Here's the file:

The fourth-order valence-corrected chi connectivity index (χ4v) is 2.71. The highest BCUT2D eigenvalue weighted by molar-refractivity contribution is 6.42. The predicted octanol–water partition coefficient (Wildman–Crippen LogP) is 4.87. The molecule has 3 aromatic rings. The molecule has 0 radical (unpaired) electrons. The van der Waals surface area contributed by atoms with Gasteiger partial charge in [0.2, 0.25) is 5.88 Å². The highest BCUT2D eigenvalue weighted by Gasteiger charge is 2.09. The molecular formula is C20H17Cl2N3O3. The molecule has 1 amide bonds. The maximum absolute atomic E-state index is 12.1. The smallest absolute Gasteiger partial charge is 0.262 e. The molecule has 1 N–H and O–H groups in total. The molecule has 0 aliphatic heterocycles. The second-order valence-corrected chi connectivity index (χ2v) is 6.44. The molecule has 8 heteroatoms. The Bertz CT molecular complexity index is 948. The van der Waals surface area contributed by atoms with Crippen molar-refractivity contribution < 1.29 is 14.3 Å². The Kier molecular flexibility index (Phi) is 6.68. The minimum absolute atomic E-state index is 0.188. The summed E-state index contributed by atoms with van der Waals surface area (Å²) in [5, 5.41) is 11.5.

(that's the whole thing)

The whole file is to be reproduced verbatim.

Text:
The fourth-order valence-corrected chi connectivity index (χ4v) is 2.71. The highest BCUT2D eigenvalue weighted by molar-refractivity contribution is 6.42. The predicted octanol–water partition coefficient (Wildman–Crippen LogP) is 4.87. The molecule has 3 aromatic rings. The molecule has 0 radical (unpaired) electrons. The van der Waals surface area contributed by atoms with Gasteiger partial charge in [0.2, 0.25) is 5.88 Å². The highest BCUT2D eigenvalue weighted by Gasteiger charge is 2.09. The molecular formula is C20H17Cl2N3O3. The molecule has 1 amide bonds. The maximum absolute atomic E-state index is 12.1. The smallest absolute Gasteiger partial charge is 0.262 e. The molecule has 1 N–H and O–H groups in total. The molecule has 0 aliphatic heterocycles. The second-order valence-corrected chi connectivity index (χ2v) is 6.44. The molecule has 8 heteroatoms. The Bertz CT molecular complexity index is 948. The van der Waals surface area contributed by atoms with Crippen molar-refractivity contribution < 1.29 is 14.3 Å². The Kier molecular flexibility index (Phi) is 6.68. The minimum absolute atomic E-state index is 0.188. The summed E-state index contributed by atoms with van der Waals surface area (Å²) in [5, 5.41) is 11.5.